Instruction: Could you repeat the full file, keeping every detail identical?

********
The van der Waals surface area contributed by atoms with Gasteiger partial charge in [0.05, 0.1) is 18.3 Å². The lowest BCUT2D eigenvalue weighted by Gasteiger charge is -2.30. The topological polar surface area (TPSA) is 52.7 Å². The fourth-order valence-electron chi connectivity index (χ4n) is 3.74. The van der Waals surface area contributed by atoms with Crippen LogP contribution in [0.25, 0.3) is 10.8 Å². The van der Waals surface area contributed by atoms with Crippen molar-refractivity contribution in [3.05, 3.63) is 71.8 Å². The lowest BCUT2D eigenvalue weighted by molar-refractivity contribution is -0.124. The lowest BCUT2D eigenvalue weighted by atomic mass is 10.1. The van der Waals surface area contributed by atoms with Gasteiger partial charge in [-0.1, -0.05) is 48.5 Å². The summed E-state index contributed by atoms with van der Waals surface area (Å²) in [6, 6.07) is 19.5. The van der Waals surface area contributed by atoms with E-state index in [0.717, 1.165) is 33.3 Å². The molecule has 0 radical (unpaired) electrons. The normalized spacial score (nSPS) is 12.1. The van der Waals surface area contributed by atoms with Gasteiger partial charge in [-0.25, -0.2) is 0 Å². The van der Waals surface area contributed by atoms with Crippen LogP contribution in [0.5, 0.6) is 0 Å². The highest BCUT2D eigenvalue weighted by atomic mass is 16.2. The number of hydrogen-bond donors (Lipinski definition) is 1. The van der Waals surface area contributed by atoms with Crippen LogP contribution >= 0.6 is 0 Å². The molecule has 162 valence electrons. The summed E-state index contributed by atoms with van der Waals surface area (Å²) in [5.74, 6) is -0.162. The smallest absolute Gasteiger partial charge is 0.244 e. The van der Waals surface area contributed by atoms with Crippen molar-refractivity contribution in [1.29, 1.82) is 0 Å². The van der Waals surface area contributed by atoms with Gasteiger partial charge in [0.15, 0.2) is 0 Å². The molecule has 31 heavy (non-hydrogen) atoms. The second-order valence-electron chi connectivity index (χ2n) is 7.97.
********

The van der Waals surface area contributed by atoms with Gasteiger partial charge in [0.05, 0.1) is 18.3 Å². The lowest BCUT2D eigenvalue weighted by Gasteiger charge is -2.30. The topological polar surface area (TPSA) is 52.7 Å². The fourth-order valence-electron chi connectivity index (χ4n) is 3.74. The van der Waals surface area contributed by atoms with Crippen LogP contribution in [0.25, 0.3) is 10.8 Å². The van der Waals surface area contributed by atoms with Crippen molar-refractivity contribution in [3.05, 3.63) is 71.8 Å². The lowest BCUT2D eigenvalue weighted by molar-refractivity contribution is -0.124. The lowest BCUT2D eigenvalue weighted by atomic mass is 10.1. The van der Waals surface area contributed by atoms with Gasteiger partial charge in [-0.1, -0.05) is 48.5 Å². The summed E-state index contributed by atoms with van der Waals surface area (Å²) in [6, 6.07) is 19.5. The van der Waals surface area contributed by atoms with E-state index in [0.717, 1.165) is 33.3 Å². The molecule has 0 radical (unpaired) electrons. The normalized spacial score (nSPS) is 12.1. The van der Waals surface area contributed by atoms with Gasteiger partial charge in [-0.25, -0.2) is 0 Å². The van der Waals surface area contributed by atoms with Crippen LogP contribution in [0.5, 0.6) is 0 Å². The highest BCUT2D eigenvalue weighted by atomic mass is 16.2. The number of hydrogen-bond donors (Lipinski definition) is 1. The van der Waals surface area contributed by atoms with Crippen LogP contribution >= 0.6 is 0 Å². The molecule has 162 valence electrons. The summed E-state index contributed by atoms with van der Waals surface area (Å²) in [5.74, 6) is -0.162. The smallest absolute Gasteiger partial charge is 0.244 e. The van der Waals surface area contributed by atoms with Crippen molar-refractivity contribution in [1.29, 1.82) is 0 Å². The van der Waals surface area contributed by atoms with Gasteiger partial charge in [0.15, 0.2) is 0 Å². The molecule has 31 heavy (non-hydrogen) atoms. The second-order valence-electron chi connectivity index (χ2n) is 7.97.